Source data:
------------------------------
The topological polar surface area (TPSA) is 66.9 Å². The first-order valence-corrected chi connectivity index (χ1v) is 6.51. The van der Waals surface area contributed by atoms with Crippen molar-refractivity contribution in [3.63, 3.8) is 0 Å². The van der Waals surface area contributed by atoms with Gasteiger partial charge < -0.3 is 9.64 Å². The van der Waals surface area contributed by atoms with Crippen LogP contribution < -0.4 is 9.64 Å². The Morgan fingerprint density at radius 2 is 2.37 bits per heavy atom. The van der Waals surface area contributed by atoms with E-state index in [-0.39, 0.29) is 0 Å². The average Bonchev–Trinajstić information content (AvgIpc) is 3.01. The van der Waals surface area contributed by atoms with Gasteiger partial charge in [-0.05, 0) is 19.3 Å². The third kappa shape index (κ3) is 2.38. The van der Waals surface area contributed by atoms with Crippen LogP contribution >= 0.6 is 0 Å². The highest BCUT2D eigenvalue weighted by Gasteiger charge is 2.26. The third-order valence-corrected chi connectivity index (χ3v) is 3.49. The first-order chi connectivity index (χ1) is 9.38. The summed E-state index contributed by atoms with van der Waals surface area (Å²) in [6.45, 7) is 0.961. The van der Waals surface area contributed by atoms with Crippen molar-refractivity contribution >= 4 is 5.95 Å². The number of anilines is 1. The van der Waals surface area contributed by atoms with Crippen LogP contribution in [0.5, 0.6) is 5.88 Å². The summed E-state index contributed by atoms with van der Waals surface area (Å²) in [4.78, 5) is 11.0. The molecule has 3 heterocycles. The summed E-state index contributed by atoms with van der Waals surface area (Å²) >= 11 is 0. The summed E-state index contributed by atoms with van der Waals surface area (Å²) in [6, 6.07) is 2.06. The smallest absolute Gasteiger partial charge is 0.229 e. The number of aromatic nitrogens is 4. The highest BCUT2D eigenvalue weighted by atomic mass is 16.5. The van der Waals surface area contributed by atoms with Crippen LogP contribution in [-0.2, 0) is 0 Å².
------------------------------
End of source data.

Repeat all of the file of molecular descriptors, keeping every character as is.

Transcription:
The topological polar surface area (TPSA) is 66.9 Å². The first-order valence-corrected chi connectivity index (χ1v) is 6.51. The van der Waals surface area contributed by atoms with Crippen molar-refractivity contribution in [3.63, 3.8) is 0 Å². The van der Waals surface area contributed by atoms with Gasteiger partial charge < -0.3 is 9.64 Å². The van der Waals surface area contributed by atoms with Crippen LogP contribution < -0.4 is 9.64 Å². The Morgan fingerprint density at radius 2 is 2.37 bits per heavy atom. The van der Waals surface area contributed by atoms with E-state index in [-0.39, 0.29) is 0 Å². The average Bonchev–Trinajstić information content (AvgIpc) is 3.01. The van der Waals surface area contributed by atoms with Gasteiger partial charge in [-0.05, 0) is 19.3 Å². The third kappa shape index (κ3) is 2.38. The van der Waals surface area contributed by atoms with Crippen LogP contribution >= 0.6 is 0 Å². The highest BCUT2D eigenvalue weighted by Gasteiger charge is 2.26. The third-order valence-corrected chi connectivity index (χ3v) is 3.49. The first-order chi connectivity index (χ1) is 9.38. The summed E-state index contributed by atoms with van der Waals surface area (Å²) in [6.45, 7) is 0.961. The van der Waals surface area contributed by atoms with Crippen molar-refractivity contribution >= 4 is 5.95 Å². The number of anilines is 1. The van der Waals surface area contributed by atoms with Crippen LogP contribution in [0.5, 0.6) is 5.88 Å². The summed E-state index contributed by atoms with van der Waals surface area (Å²) in [4.78, 5) is 11.0. The molecule has 3 heterocycles. The summed E-state index contributed by atoms with van der Waals surface area (Å²) >= 11 is 0. The summed E-state index contributed by atoms with van der Waals surface area (Å²) in [6, 6.07) is 2.06. The smallest absolute Gasteiger partial charge is 0.229 e. The number of aromatic nitrogens is 4. The highest BCUT2D eigenvalue weighted by atomic mass is 16.5. The van der Waals surface area contributed by atoms with Crippen LogP contribution in [-0.2, 0) is 0 Å².